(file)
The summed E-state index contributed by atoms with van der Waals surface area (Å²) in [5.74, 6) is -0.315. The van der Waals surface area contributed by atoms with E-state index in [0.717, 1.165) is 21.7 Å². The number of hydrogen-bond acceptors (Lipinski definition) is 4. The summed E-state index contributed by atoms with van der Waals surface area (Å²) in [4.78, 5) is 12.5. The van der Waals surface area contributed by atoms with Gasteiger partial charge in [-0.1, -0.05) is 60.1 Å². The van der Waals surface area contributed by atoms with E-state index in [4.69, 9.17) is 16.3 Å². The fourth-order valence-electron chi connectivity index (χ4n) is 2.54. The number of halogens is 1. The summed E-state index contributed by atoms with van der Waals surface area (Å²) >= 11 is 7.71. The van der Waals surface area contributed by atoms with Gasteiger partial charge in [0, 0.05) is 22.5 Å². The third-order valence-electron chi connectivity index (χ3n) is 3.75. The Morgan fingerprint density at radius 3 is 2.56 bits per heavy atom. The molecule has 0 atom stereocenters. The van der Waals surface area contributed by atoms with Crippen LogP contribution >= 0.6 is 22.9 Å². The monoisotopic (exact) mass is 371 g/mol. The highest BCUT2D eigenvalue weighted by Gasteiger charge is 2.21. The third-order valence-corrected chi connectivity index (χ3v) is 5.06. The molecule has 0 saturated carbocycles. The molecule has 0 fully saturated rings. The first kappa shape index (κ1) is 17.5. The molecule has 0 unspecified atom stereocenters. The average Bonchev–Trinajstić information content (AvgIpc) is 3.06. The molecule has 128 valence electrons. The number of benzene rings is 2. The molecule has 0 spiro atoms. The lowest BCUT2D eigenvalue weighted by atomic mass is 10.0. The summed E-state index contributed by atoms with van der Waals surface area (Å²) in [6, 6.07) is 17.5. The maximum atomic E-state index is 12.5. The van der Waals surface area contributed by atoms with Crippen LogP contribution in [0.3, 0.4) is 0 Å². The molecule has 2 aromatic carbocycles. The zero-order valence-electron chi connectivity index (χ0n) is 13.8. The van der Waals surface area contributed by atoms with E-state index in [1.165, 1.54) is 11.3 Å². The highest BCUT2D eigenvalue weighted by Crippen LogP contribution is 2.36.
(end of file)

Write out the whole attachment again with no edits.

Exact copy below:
The summed E-state index contributed by atoms with van der Waals surface area (Å²) in [5.74, 6) is -0.315. The van der Waals surface area contributed by atoms with E-state index in [0.717, 1.165) is 21.7 Å². The number of hydrogen-bond acceptors (Lipinski definition) is 4. The summed E-state index contributed by atoms with van der Waals surface area (Å²) in [4.78, 5) is 12.5. The van der Waals surface area contributed by atoms with Gasteiger partial charge in [-0.1, -0.05) is 60.1 Å². The van der Waals surface area contributed by atoms with E-state index in [4.69, 9.17) is 16.3 Å². The fourth-order valence-electron chi connectivity index (χ4n) is 2.54. The number of halogens is 1. The summed E-state index contributed by atoms with van der Waals surface area (Å²) >= 11 is 7.71. The van der Waals surface area contributed by atoms with Gasteiger partial charge in [0, 0.05) is 22.5 Å². The third-order valence-electron chi connectivity index (χ3n) is 3.75. The Morgan fingerprint density at radius 3 is 2.56 bits per heavy atom. The molecule has 0 atom stereocenters. The van der Waals surface area contributed by atoms with Crippen LogP contribution >= 0.6 is 22.9 Å². The monoisotopic (exact) mass is 371 g/mol. The highest BCUT2D eigenvalue weighted by Gasteiger charge is 2.21. The third-order valence-corrected chi connectivity index (χ3v) is 5.06. The molecule has 0 saturated carbocycles. The molecule has 0 fully saturated rings. The first kappa shape index (κ1) is 17.5. The molecule has 0 unspecified atom stereocenters. The average Bonchev–Trinajstić information content (AvgIpc) is 3.06. The molecule has 128 valence electrons. The number of benzene rings is 2. The molecule has 0 spiro atoms. The lowest BCUT2D eigenvalue weighted by atomic mass is 10.0. The summed E-state index contributed by atoms with van der Waals surface area (Å²) in [6, 6.07) is 17.5. The maximum atomic E-state index is 12.5. The van der Waals surface area contributed by atoms with Crippen LogP contribution in [0.3, 0.4) is 0 Å². The molecule has 2 aromatic carbocycles. The zero-order valence-electron chi connectivity index (χ0n) is 13.8. The van der Waals surface area contributed by atoms with E-state index in [1.165, 1.54) is 11.3 Å². The highest BCUT2D eigenvalue weighted by Crippen LogP contribution is 2.36.